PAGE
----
The first war photographer was an anonymous American who took a number of daguerrotypes during the Mexican–American War, in 1847, of the occupation of Saltillo. Since then, countless images have been taken of conflicts throughout the world. These images have extensively documented all aspects of the world at war – the thick of battle, times of rest, the dead, dying and injured, the survivors and more.
The Corcoran Gallery of Art is currently hosting the exhibit, “WAR/PHOTOGRAPHY: Images of Armed Conflict and Its Aftermath,” originally organized by the Museum of Fine Arts, Houston. The exhibition, which runs through Sept. 29, brings together images by more than 200 photographers from 28 nations and covers conflicts from the past 165 years.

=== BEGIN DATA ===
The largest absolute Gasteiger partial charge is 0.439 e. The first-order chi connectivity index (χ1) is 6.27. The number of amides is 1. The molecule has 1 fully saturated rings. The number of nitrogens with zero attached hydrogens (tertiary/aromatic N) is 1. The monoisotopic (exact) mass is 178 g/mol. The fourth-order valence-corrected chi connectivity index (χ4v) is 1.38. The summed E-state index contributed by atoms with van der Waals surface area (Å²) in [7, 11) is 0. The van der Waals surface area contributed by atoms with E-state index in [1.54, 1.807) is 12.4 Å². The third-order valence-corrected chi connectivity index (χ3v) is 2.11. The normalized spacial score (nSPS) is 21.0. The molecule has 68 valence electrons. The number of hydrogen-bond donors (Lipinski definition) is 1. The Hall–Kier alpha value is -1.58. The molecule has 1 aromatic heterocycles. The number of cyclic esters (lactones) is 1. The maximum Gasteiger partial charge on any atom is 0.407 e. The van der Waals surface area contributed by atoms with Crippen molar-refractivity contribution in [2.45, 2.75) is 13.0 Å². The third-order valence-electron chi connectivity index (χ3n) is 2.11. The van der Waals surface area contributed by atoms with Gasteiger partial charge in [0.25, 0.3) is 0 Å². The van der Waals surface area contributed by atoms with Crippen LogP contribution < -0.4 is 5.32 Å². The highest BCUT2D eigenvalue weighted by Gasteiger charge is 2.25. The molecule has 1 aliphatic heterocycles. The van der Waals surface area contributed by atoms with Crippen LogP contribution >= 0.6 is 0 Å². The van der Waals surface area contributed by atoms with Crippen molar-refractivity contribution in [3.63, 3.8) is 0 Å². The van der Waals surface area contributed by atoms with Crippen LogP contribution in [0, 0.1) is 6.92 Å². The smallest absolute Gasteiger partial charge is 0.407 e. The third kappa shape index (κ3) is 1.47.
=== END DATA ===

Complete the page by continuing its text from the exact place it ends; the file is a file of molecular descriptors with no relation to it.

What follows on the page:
VA’s video team visited the Corcoran and interviewed Marine Veteran Norman T. Hatch, a WWII combat photographer who witnessed the flag raising at Iwo Jima; and Paul Roth, senior curator of photography and media arts at the Corcoran. You’ll find that story here.